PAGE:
Never been a huge fan of packet marshmallows, I can take them or leave them.
They are completely worthwhile in regards to making marshmallow fondant to cover cakes with and now that I think about it quite a few other recipes, but I guess they are more an ingredient to me than a treat.
That changed a year or so ago thanks to the wonderful blogsphere. I was reading The Unbearable Lightness of Being Hungry and they had a post on a shop called Sweetness the Patisserie and pictures of the most gorgeous marshmallows
(these are not the gorgeous Sweetness marshmallows these are my delicious but not so gorgeous version)
Something came over me, I had to have those marshmallows so I phoned up and had a bunch shipped to me.......chocolate, rose, lavender, raspberry. The customer service was wonderful and soon clouds of deliciousness came to me via Australia post. For a while my artisan marshmallow craving was satisfied.
Until recently when I have been seeing lots of gorgeous pics of guimauve (which is pretty much French for marshmallow as far as I can work out) and I was reminded of these wonderful Sweetness Patisserie marshmallows and a recipe I had copied out at the time from Chocolate & Zucchini.
I have adapted the recipe a bit, it calls for half rose and half chocolate and instead I made all chocolate.
They didn't look as lovely as I had hoped but they sure did taste good. Perhaps with a bit of practice I can improve the look. Also I'm thinking that the lighter colour marshmallows might look a little prettier.
Oh and here are a couple I wrapped in edible rice paper, and popped a food colour heart onto, less sticky but not quite as yummy I think.
Chocolate Marshmallow Recipe (Chocolate Guimauve Recipe) Makes approx 25 large fluffy squares
I used the corn syrup substitute for this recipe
- 14 grams (1/2 ounce) sheet gelatin
- 3 egg whites
- 40 grams (2 rounded tablespoons) agave syrup (substitute honey or corn syrup)
- 230 grams (1 cup plus 2 tablespoons) sugar
- 8 teaspoons unsweetened cocoa powder, dissolved in a small bowl with 2 tablespoons hot water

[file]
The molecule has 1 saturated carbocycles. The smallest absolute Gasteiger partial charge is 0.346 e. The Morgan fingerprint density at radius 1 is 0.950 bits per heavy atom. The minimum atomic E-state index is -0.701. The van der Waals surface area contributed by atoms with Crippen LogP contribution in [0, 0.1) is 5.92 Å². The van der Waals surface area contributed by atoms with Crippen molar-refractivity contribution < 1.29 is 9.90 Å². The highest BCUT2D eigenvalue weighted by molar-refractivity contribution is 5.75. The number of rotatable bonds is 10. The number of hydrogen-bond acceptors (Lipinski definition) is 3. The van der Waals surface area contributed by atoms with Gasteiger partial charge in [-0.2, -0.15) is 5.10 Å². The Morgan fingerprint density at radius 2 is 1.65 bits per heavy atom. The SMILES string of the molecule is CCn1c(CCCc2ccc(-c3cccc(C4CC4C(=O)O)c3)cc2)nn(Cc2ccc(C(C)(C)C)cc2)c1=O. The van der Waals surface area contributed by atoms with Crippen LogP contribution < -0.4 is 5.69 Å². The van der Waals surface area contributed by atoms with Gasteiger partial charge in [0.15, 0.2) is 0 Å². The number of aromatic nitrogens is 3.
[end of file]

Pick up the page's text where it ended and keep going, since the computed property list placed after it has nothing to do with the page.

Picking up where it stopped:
- 1/4 cup icing sugar (confectioner's sugar)
- 1 Tsp corn powder (corn starch)
- 1 Tbsp unsweetened cocoa powder
On day one:
Line a square 20 by 20-cm (8 by 8-inch) baking dish with parchment paper
Place the gelatin sheets in a bowl of cold water to soften.
Place egg whites ready in the bowl of a Kitchenaid type mixer.
Combine the syrup, sugar, and 90 ml (6 tablespoons) water in a medium saucepan. Bring to a simmer over medium heat, stir to dissolve, and keep at a simmer for 8 minutes.
At 7 minutes (when there is one minute of simmering remaining for the sugar syrup mixture) start the stand mixer to whip your egg whites.
When the sugar syrup has simmered for 8 minutes remove from heat and add the softened gelatine sheets. Remember to squeeze and drain as much water away as possible (Yes add only the sheets to the mixture and throw away the cold water it's just to soften those sheets).
Quickly mix in gelatine until disolved and then add they syrup/gelatine mixture to the egg whites in a stream while the egg whites are still mixing. Keep mixing until the mixture cools down to just above room temperature.
Mix the dissolved cocoa powder into the egg white mixture and whisk it in without overbeating.
Pour into prepared tin and even out the surface with a spatula or back of spoon. Cover lightly with a sheet of parchment paper (without pressing on the surface) and let stand somewhere cool for 24 hours.
On day two:
Combine and sieve the icing sugar (confectioner's sugar) cornflour and cocoa in a bowl.
Boil a jug of hot water
Lift the parchment paper to remove the guimauve from the pan, and transfer the whole thing carefully to a cutting board.
Pout hot water over knife, dry knife with towel and start cutting marshmallow into squares. After each cut pour hot water over knife and dry with towel again and continue until you have finished cutting up all the marshmallow.
Transfer the cubes one at a time into the prepared cocoa/sugar mixture and coat them well.
Once coated, set the cubes aside on a plate, and leave them out to dry for 2 or 3 hours, flipping them halfway through. Transfer them in a fine-mesh sieve a handful at a time, and shake over the sink to remove the excess confectioner's sugar or cocoa powder.
Marshmallow will keep for a few days at room temperature in an airtight container.